You all are in for a treat today, because I just checked the ol’ digital mailbag and found THE EASIEST ADVICE QUESTION EVER. Really, this week’s column is going to be so short it’s like, why am I even bothering? Samuel L. Jackson already fixed this shit years ago!
[Reminder: you can skip Nick Fury and come straight to us with all your problems. Just drop us a note at [email protected] and we’ll do our best to answer it! Disclaimer: this does not mean that our answer will be the best. You get what you pay for: free opinions about your life from strangers on the internet.]
This week, we’ve got a struggling parent:
How in the hell can I get my kid to go to bed and stay in bed? He’s 3 years old. Which is our first problem. He has a 9-month-old brother, which seems to be vexing for him.
He moved to his “big boy” twin bed last fall, slept great for a month, and then one night freaked the fuck out and made my husband or me sit vigil by his bed until he fell asleep.
Fast forward and now he will only sleep in the guest room in a king size bed like a Saudi Prince. He will sit at the top of the stairs most nights until my husband comes up to sleep with him.
We have tried:
Lavender (my one person study confirmed my belief that essential oils are snake oil with better perfume)
Super-nannying this bitch
Wine (mainly for us…)
Now, I’m no parent, but I’ve been reliably informed that this question is relatable AF. And honestly, I’m a little jealous of this kid. I don’t even have a king bed! Can I come over and get the princely treatment, with lavender and wine included? But look, the solution to your problem already exists: the Samuel L. Jackson audiobook recording of Go The F—k To Sleep, which I can only assume will solve this issue lickety-split. How could it not?
[*Editor’s note: No it won’t. It’s filled with profanity and not actually meant for kids.*]
Huh. Well then. I guess this won’t be a short column after all. Lemme see what the more parentally-inclined Overlords have to suggest!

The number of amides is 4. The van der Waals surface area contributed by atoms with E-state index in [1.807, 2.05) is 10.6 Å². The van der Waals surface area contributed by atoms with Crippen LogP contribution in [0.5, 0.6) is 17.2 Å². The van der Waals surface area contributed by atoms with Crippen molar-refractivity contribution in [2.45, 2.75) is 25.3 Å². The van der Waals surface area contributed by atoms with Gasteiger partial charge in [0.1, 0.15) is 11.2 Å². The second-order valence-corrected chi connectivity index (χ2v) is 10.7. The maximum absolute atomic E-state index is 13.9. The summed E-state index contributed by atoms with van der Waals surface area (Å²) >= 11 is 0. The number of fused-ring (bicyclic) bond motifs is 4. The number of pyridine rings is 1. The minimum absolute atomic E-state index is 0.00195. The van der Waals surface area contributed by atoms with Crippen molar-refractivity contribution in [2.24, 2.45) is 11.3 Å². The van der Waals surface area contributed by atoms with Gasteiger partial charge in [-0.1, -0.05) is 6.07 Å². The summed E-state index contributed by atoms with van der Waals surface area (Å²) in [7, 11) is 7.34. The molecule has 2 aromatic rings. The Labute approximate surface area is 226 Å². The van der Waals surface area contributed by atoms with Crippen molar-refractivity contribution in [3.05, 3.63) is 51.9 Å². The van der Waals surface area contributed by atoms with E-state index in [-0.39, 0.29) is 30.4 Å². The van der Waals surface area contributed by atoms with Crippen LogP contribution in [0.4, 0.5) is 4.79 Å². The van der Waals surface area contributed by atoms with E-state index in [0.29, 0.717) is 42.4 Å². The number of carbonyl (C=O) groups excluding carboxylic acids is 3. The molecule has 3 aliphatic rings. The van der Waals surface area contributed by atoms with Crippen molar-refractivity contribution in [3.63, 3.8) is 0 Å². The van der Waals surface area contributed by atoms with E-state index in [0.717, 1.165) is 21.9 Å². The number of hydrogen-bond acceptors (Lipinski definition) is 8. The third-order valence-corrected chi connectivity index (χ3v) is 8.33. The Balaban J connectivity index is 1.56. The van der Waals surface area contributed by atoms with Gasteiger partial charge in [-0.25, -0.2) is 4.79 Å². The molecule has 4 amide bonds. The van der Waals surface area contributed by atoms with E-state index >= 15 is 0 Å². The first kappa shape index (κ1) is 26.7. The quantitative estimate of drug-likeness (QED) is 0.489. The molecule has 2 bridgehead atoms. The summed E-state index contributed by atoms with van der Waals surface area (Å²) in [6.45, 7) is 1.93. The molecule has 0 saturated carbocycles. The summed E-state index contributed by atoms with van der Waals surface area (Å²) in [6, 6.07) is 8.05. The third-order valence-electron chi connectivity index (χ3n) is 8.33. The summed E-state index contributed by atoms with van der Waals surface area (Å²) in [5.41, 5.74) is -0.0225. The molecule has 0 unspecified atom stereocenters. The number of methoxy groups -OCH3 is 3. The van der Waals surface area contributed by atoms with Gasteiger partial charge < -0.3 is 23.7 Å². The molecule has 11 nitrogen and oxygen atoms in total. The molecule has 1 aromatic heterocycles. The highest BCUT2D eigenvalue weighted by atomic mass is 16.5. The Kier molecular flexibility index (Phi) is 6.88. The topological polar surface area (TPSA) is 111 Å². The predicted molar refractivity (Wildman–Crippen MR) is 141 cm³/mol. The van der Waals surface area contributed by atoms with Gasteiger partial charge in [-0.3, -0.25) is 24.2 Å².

- Baby doses of melatonin
- Try setting an earlier bedtime, and don’t skip naps. Tired kids are irritable kids, and overtired kids will be harder to deal with and will actually sleep worse. Instead, overwhelm them with opportunities to sleep and see if they adjust to that rhythm.
- Try and figure out what is causing him to stay up — because he’s not just doing it to piss you off. There could be a valid reason, or multiple reasons, and once you identify them you can start to address them. One Overlord discovered that their child had enlarged adenoids which were effectively causing sleep apnea and waking them up throughout the night. Eventually, the child’s tonsils were removed, and that made a world of difference. In your case, maybe he just wants to spend more time with you.
- Bedtime routines are important, because they establish order in the child’s life and provide comfort. And while it’s easy to add things to the routine, it’s much more difficult to remove or change them. Once they expect something, it’s game over. Right now your son expects to fall sleep in the guest bed, so maybe you let him. He expects your husband to fall asleep with him, so maybe that continues as well. But now you can add to the routine. See if you can get your son to wait in the guest bed for your husband, rather than at the top of the stairs. The routine becomes: Daddy will come when you’ve gotten yourself to bed. Have your husband set an alarm for himself, so he gets up and leaves after your son is asleep — and maybe he also carries your son back to the big boy bed you’ve set up for him, so he gets used to waking up in his own room. Instead of trying to alter the routine in one fell swoop, try making incremental adjustments to it slowly.